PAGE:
AMTI, however, noted that such work is “environmentally destructive, undermines regional stability, and warrants mention in diplomatic statements.”

READ: ASEAN stresses self-restraint, non-militarization in South China Sea

A Vietnamese diplomat who was in manila for the ASEAN conference told Peace and Freedom, “This is turning into a situation of no trust.”


 (Is the Philippines just a pawn for China now?)

The ONLY TRULY JOYFUL FACES at the ASEAN conference were provided by North Korean Foreign Minister Ri Yong Ho, left, and his Chinese counterpart Wang Yi.  (AP Photo/Bullit Marquez)



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China says it has sovereignty over all the South China Sea north of its “nine dash line.” On July 12, 2016, the Permanent Court of Arbitration in The Hague said this claim by China was not valid. But China chose to ignore international law.


Philippines and Vietnam Have Legal Claims in the South China Sea; China Does Not — Philippine Supreme Court Senior Justice Has a Way To Follow The Law

August 4, 2017
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War never is an option. Diplomacy can fortify the UN ruling on Manila’s row with Beijing. Supreme Court Senior Justice Antonio T. Carpio enumerates some diplomatic initiatives, in a presentation to the Stratbase-Albert del Rosario Institute. Third of four parts:

There is no world policeman or sheriff to enforce the arbitral ruling. However, states that ratified the United Nations Convention on the Law of the Sea expressly bound themselves to comply in good faith with decisions of arbitral tribunals created under UNCLOS. China is reneging on this treaty obligation.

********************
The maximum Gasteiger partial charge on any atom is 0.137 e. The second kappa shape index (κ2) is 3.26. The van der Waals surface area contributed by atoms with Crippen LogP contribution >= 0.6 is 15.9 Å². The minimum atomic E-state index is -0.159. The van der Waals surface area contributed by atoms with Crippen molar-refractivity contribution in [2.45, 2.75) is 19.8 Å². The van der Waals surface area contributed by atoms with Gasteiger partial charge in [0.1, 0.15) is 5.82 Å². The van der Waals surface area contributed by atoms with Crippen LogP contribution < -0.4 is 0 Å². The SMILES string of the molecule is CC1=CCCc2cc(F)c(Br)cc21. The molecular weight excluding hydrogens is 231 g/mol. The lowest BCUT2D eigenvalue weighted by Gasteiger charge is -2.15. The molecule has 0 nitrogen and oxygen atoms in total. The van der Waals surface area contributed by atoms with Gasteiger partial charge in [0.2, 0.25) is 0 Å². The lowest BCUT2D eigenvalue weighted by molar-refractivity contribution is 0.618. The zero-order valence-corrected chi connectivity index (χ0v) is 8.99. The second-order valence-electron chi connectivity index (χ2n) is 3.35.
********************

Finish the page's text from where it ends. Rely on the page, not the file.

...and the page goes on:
The option for the Philippines is not “talk or go to war with China.” This is a false option, and shows a dismal lack of understanding of international law and relations.

First, the Philippine Constitution prohibits war as instrument of national policy. Second, the UN Charter has outlawed war as a means of settling disputes between states. In resolving the SCS dispute, war is not and has never been an option. That is precisely why the Philippines filed the arbitration case against China.

If the Philippines starts a war against China, it would surely lose, and lose badly. If the Philippines is the aggressor, that will violate the Constitution and the UN Charter. The Philippines cannot invoke the Philippine-US Mutual Defense Treaty because the treaty is only for defense, not for aggression. President Duterte’s oft-repeated question – whether the US will support and join the Philippines if we go to war against China – is a misguided question because the US is not bound by the Philippine-US Mutual Defense Treaty to support any act of aggression by the Philippines. If the US joins the Philippines in a war of aggression, the US will also be in breach of the UN Charter.

China itself does not want to start a war because war will give the US an excuse to intervene in the SCS dispute, since to defend itself the Philippines will certainly invoke the Philippine-US Mutual Defense Treaty. China’s strategy is to control the SCS without firing a shot. Those who raise the issue of war with China either do not understand the Three Warfares Strategy of China, or are scaring the Filipino people to submit to China’s designs in the SCS.

The real and practical option for the Philippines is to “talk with China while taking measures to fortify the arbitral ruling.” We should talk with China on the COC, on the Code for Unplanned Encounters at Sea (CUES) for naval and coast guard vessels, on conservation of fish stocks, on preservation of maritime environment, and on how our fishermen can fish in Scarborough Shoal. There are many other things to talk with China on the SCS dispute even if China refuses to discuss the arbitral ruling.